Battle Addiction Where It Is Worst

Battling the substance abuse epidemic in West Virginia cannot be a matter of bureaucratic formulas and politics as usual in Washington. The federal government needs to do more about drugs in the Mountain State.

To many members of Congress and, no doubt, to most people in the executive branch of government, drug abuse is viewed as a problem.

Here in West Virginia, it is a crisis.

Our state continues to have the highest drug overdose death rate in the nation, by far. Every indication is that once statistics from last year are tabulated, they will reveal more than 1,000 West Virginians overdosed themselves to death last year.

Such has been the depth and length of our experience with opioids and other abused drugs that we in the Mountain State have plenty of ideas about how to battle the crisis. We are doing what we can, but our resources simply are not up to the task.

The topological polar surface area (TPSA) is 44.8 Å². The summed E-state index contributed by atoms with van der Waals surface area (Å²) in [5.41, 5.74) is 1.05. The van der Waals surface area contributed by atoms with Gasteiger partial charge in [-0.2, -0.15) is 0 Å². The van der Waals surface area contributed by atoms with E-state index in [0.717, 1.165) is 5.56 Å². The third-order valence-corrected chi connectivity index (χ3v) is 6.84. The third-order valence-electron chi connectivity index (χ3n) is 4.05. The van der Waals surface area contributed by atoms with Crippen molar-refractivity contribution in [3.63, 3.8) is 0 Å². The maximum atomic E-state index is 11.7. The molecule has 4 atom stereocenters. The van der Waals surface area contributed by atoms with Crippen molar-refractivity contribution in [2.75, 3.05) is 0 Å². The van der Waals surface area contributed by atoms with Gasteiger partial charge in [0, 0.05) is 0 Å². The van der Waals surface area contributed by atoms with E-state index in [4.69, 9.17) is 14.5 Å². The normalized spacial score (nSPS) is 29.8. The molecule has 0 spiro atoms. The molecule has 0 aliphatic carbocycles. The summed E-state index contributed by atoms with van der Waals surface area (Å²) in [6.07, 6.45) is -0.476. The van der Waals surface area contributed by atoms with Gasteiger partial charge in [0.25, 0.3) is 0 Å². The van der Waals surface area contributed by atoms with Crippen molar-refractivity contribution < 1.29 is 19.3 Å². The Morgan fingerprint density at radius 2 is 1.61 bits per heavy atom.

We need help, and it will have to come from Washington.

There, President Donald Trump discussed the opioid epidemic during his State of the Union speech Tuesday. He offered no details of what he plans to do, which is not unusual in such an address.

One thing Trump and others in the federal government could do is understand the seriousness of the crisis here. West Virginia is ground zero in the war against drugs.

Yet we have not been treated as such. As Sen. Joe Manchin, D-W.Va., noted this week, one major federal anti-drug initiative is in the process of doling out $500 million. Of that total, $7 million is earmarked for our state.

Manchin said he hopes to convince Trump to allocate money to attack the opioid problem based on severity, not population. Let us hope he and other Mountain State lawmakers are successful.

Handing out money based on population may seem to make political sense. But it ignores the obvious, that resources to address any problem ought to be focused on areas where it is worst.

Unless federal officials recognize that and provide much more anti-drug aid to West Virginia, 1,000 overdose deaths in a year may be just the tip of a grim iceberg.